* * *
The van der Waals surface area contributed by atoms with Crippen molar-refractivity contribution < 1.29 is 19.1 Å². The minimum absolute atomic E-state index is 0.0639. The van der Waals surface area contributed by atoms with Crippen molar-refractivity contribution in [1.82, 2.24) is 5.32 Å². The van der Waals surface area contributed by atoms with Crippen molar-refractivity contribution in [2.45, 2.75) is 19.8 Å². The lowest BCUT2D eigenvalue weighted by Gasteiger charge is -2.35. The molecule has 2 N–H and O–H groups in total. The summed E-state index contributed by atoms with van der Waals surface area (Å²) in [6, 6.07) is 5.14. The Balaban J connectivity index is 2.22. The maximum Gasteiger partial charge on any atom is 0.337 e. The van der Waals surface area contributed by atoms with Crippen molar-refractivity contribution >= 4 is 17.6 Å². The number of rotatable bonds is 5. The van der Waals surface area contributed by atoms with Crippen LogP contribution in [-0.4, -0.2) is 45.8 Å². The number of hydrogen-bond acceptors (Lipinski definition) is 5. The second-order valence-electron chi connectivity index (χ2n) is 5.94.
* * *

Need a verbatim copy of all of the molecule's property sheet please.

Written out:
The van der Waals surface area contributed by atoms with Crippen molar-refractivity contribution < 1.29 is 19.1 Å². The minimum absolute atomic E-state index is 0.0639. The van der Waals surface area contributed by atoms with Crippen molar-refractivity contribution in [1.82, 2.24) is 5.32 Å². The van der Waals surface area contributed by atoms with Crippen molar-refractivity contribution in [2.45, 2.75) is 19.8 Å². The lowest BCUT2D eigenvalue weighted by Gasteiger charge is -2.35. The molecule has 2 N–H and O–H groups in total. The summed E-state index contributed by atoms with van der Waals surface area (Å²) in [6, 6.07) is 5.14. The Balaban J connectivity index is 2.22. The maximum Gasteiger partial charge on any atom is 0.337 e. The van der Waals surface area contributed by atoms with Crippen molar-refractivity contribution >= 4 is 17.6 Å². The number of rotatable bonds is 5. The van der Waals surface area contributed by atoms with Crippen LogP contribution in [-0.4, -0.2) is 45.8 Å². The number of hydrogen-bond acceptors (Lipinski definition) is 5. The second-order valence-electron chi connectivity index (χ2n) is 5.94.